As Apple’s World Wide Developers Conference and Google’s I/O developer conference passes by, it’s time to take take a look at how Microsoft’s Windows Phone operating system is stacking up against the competition… or rather isn’t.
The Windows Phone operating system and the devices it powers have come a long way. In seven months Windows Phone users have been introduced to phones with dual-core processors, high-definition screens and seen applications rolled out that finally put the ecosystem in the same church as Android and iOS.
However, that isn’t to say it’s located the right pew.
With Microsoft’s BUILD 2013 conference rapidly approaching, and Windows Phone being confirmed as a major part of the conference’s agenda, it’s time to diagnose the issues Windows Phone needs tackled.
When Microsoft first announced that it would be rebooting its mobile efforts, many feared that the completely new operating system might drop support for features they found important to their daily workflow.
What no one counted on was the amount of personalization Windows Phone would drop in the name of creating its new Zune-like Metro experience. Users of Microsoft’s new mobile operating system have suffered from a complete lack of ways to customize their device beyond choosing a color for their Live Tile, repositioning Live Tiles and choosing a picture to use on their lock screen. While users can also specify a ringtone, they cannot even customize their audio alerts.
The lack of these customization options gives some the impression that their Windows Phone 8X, isn’t in fact really, their Windows Phone 8X. It would be nice to see Microsoft make moves to let people use, or at least brighten up, their device with a colored pattern as they do in Windows 8. It would even be nice to choose a photo that appears behind the tiles on the operating systems home screen. Our devices should reflect our personalities.
Microsoft makes a huge deal out of the fact that Windows Phone 8 shares a common core with its Windows 8 operating system, and they have every right to. In theory, sharing the same code between both operating systems cuts down on development time and creates a sort of unified experience when switching between the two.
However, that’s only in theory. The Metro design language, much like all design, is open to interpretation and so far Microsoft’s Windows Phone and Windows Teams have chosen to approach them both differently.
For example, Windows 8 allows users to choose the background of their Start Screen, but not adjust the colors of apps’ Live Tiles. On the other side of that spectrum Windows Phone 8 allows users to do change their Live Tile colors but only choose between black and white for their background color.
Worse yet, the application paradigms on both platforms couldn’t be more different. On Windows Phone there is no consistent way of navigating to an application’s settings or search functions at all, whereas Windows 8 users need only use the Charms bar, regardless of what app they’re in.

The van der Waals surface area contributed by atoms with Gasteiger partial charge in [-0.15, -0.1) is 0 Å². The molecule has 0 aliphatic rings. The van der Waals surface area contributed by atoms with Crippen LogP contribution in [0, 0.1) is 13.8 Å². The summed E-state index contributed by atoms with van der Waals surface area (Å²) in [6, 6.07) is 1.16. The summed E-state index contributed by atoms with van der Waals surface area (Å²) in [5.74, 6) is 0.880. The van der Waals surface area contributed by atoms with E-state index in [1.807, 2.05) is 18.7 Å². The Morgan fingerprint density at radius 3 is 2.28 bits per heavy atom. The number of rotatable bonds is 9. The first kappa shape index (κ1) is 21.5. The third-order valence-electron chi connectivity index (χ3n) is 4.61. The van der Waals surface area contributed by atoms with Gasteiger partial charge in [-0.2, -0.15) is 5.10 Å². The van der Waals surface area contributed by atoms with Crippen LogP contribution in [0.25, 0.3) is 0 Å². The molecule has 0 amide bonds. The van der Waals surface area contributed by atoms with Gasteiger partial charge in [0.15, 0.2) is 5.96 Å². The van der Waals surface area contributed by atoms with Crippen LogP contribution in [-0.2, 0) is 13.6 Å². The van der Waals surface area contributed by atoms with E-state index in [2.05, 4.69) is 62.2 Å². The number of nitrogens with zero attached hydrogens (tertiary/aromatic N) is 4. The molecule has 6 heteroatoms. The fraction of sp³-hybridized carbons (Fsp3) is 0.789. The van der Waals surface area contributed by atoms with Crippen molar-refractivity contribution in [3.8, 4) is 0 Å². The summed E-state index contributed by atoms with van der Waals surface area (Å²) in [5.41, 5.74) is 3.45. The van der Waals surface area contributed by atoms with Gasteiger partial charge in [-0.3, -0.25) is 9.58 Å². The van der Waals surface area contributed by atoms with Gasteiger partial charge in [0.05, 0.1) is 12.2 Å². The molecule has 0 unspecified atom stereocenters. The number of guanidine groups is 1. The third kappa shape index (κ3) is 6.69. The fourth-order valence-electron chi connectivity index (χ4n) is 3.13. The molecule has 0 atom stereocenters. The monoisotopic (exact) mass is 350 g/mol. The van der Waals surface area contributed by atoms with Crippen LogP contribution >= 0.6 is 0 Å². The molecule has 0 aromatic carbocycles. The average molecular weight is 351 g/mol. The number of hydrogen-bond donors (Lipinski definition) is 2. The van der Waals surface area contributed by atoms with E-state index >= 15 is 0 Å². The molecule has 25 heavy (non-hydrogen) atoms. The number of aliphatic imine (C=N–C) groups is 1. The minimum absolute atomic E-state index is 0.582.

If Microsoft ever hopes to create a world in which users purchase a device running one of these operating system and decides to use the other as well, it’ll need to bridge these gaps.
There’s nothing better than having devices that let technology get out of the way while letting users get their job done, or lets them enjoy the latest music and television shows. Apple does it with its iOS based tablets, and the Apple TV. Google attempts to do this with its Android-powered tablets and smartphones, and the Google Play Store.
On the other hand, Windows Phone does very little in that respect. Yes, it allows users to insert their Microsoft Account and sync over their Xbox Gamertag and Xbox Music subscriptions. Yes, it allows people to install its SmartGlass application and control their Xbox.
What it doesn’t do is allow users to stream content stored on their device to their Xbox. It’s also not able to stream videos that were purchased in Xbox Video, to say nothing of actually downloading the content manually and loading it to the device.
The company is starting to show progress. SkyDrive is now universally available on all of its platforms, and automatically syncs between Windows and Windows Phone 8 devices. Users can even open their synced files in a new Xbox application. They need to continue to do more of this, quickly.
In a world where users can purchase applications, music, movies, television shows and books on their iOS devices on a whim, Microsoft’s ecosystem just doesn’t make it easy to move between its platforms.
Overall it’s not that Windows Phone has any systematic problems, it’s that it’s that it’s now been three years and none of us are getting any younger. The Windows Phone Team needs to focus on principles that don’t just enable it to move onto the next big thing, but also provide the same experiences that are expected and demanded by other smartphone users.
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